After the trailride, I headed back to Camp Jeep and weaseled my way into a technical session at the last minute. Here's a quick summary of what they had to say, as well as what I asked. (See, I'm taking care of the readers of the TJ FAQ.) After that, it was time to see the concerts: The Fornicators (really! I think that was their name, if I heard it correctly) opened up for Roseanne Cash. The Fornicators were a fun cover band, while Roseanne Cash spent a lot of time singing sensitive songs and complaining about the lack of oxygen.


After a free breakfast, I hit the mountain bike trails and explored the singletrack some more. Then, I headed back to camp for an accessories session. (Wanna read about it?) The session had a lot of good information, although they were kind of biased toward Mopar accessories. Then again, I'd rather buy a Mopar wheel that won't break instead of a cheap aftermarket wheel that fails testing (although I brought up the easily vandalized center console).

After that, it was time to get on the bus for the whitewater rafting trip down the Arkansas River, featuring Class III rapids (on a scale of Class I to Class VI, where Class VI is unrunnable places like Niagara Falls). Despite images of the "Land of the Lost" show that came to mind ("Marshall, Will and Holly, on a routine expedition, met the greatest earthquake ever known..."), we had a safe and enjoyable trip. At one point, we went over a rock wrong and three people fell out, but we got them back in thanks to the safety lesson.
Pinball section Here's an image from the "Pinball" section of the river.
...and our capable guide, a man named "Mongo". Or was that an alias? Mongo
Cows by the riverbank Believe it or not, there were cows grazing along the side of the river. (Just these three, anyway.)
The D&RGW Railroad figured that the river was an easy place to put a railroad track, which is still in use today. Southern Pacific freight


Camp Jeep closed up shop on Sunday afternoon, so I figured I'd stay in Vali an extra day and indulge my mountain biking habit. The nice thing about Vail is that they'll let you ride up the gondola or chairlift with your mountain bike, so you just have to pedal downhill. The disadvantage is that you have to pay $19 for the privilege. (But I'm not an uphiller, so I paid.) Here are a few pictures from that trip.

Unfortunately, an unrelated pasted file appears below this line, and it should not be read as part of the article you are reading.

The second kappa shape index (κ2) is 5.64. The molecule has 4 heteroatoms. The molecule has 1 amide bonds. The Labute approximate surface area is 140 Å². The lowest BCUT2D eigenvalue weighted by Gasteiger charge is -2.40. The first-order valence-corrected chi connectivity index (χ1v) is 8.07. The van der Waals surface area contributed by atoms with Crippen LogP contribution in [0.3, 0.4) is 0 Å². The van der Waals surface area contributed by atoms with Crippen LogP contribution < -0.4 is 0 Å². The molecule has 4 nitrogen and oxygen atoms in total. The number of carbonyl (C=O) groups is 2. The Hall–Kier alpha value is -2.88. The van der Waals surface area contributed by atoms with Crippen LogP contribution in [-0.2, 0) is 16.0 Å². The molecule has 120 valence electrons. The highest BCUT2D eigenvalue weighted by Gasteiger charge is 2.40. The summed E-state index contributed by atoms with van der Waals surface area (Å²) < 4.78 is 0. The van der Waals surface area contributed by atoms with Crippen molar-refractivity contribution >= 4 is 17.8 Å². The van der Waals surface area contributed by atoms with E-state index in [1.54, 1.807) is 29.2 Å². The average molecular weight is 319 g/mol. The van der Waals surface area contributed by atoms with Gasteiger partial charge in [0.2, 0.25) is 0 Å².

Here's the start of a fun downhill singletrack named "Crazy Kangaroo", featuring an incredible view of the Gore Range.
...and here's a more difficult singletrack, "Bad Simba". I think the name comes from the Lionshead area of Vail, where everything has a lion-related name. "Lion Down" stretched this concept a bit, but that was also a fun trail.
If you look carefully, you can see the log bridge in the center of the picture. If you look not-so-carefully, you'll see my bike on the right.
The only problem is that some thunderstorms rolled in around mid-afternoon, so they wouldn't let people go back up the mountain until the storms passed.

Anyway, I had a lot of fun at Camp Jeep. It was fun being able to meet other Jeep owners, some of whom said they read my FAQ and enjoyed it. It was also nice to be able to take my Jeep on trails that reached an actual destination, not just a trail built in the forest for the purpose of breaking 4x4's. I'll have to plan on going out there next year.

By the way, Jeep is a trademark of the Chrysler Corporation.

The obligatory links back to:

Todd's Jeep Page

1997 Wrangler FAQ

The Information Singletrack (my glorious home page)